By Steve Weinstein
By Devon Maloney
By Tessa Stuart
By Alison Flowers
By Albert Samaha
By Jesse Jarnow
By Eric Tsetsi
By Raillan Brooks
Of the many commemorations for those heady days taking place this month—the French jeweler Dinh Van has even issued a pendant in the shape of a rock ("Un bijou symbole de liberté, né en 68," according to the designer)—my favorite is the small display of reproduction posters in the window of the Paul Smith store on Greene Street in Soho.
Here is the famous image of the raised fist that appears to be emerging from a burning building and has the legend La Lutte Continue; another banner shows a nasty rat and the words Action Civique Vermine Fasciste; still another has a drawing of a comrade being removed on a stretcher with the mordant caption L'ordre Regne.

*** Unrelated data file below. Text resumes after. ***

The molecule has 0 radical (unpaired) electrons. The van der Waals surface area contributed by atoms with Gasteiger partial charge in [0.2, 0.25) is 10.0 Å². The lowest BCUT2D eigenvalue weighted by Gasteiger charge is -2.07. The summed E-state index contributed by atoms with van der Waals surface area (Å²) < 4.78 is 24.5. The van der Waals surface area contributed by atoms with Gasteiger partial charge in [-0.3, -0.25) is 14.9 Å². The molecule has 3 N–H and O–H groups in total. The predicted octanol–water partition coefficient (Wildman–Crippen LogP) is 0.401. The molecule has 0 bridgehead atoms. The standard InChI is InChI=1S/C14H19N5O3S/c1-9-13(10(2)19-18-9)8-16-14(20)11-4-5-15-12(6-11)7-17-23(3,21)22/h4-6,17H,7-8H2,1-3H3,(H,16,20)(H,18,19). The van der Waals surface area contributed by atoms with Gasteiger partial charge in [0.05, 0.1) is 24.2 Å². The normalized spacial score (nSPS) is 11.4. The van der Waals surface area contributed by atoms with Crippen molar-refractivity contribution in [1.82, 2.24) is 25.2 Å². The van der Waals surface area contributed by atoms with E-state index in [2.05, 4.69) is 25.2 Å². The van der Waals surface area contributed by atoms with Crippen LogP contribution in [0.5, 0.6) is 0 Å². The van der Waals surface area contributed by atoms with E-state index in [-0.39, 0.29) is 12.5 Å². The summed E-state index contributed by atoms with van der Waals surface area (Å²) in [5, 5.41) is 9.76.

Unfortunately, the posters are part of a gigantic book that Paul Smith is selling for $2,500, and of which there are only five copies in the U.S. Twenty-five hundred dollars? I asked the guy behind the counter. Is the money for charity or something?
He looks blank. He doesn't think so, but he does tell me that in a moment of perfect symmetry, whoever has issued the book has made exactly 68 copies. (Well, that's $170,000 if they all sell.) I'm about to walk out empty-handed when another clerk directs my attention to a jar on the counter containing $2 buttons with pictures of the posters. I rip the Whitney sticker off my velvet coat and pin on a La Lutte Continue badge. Who says I don't like art?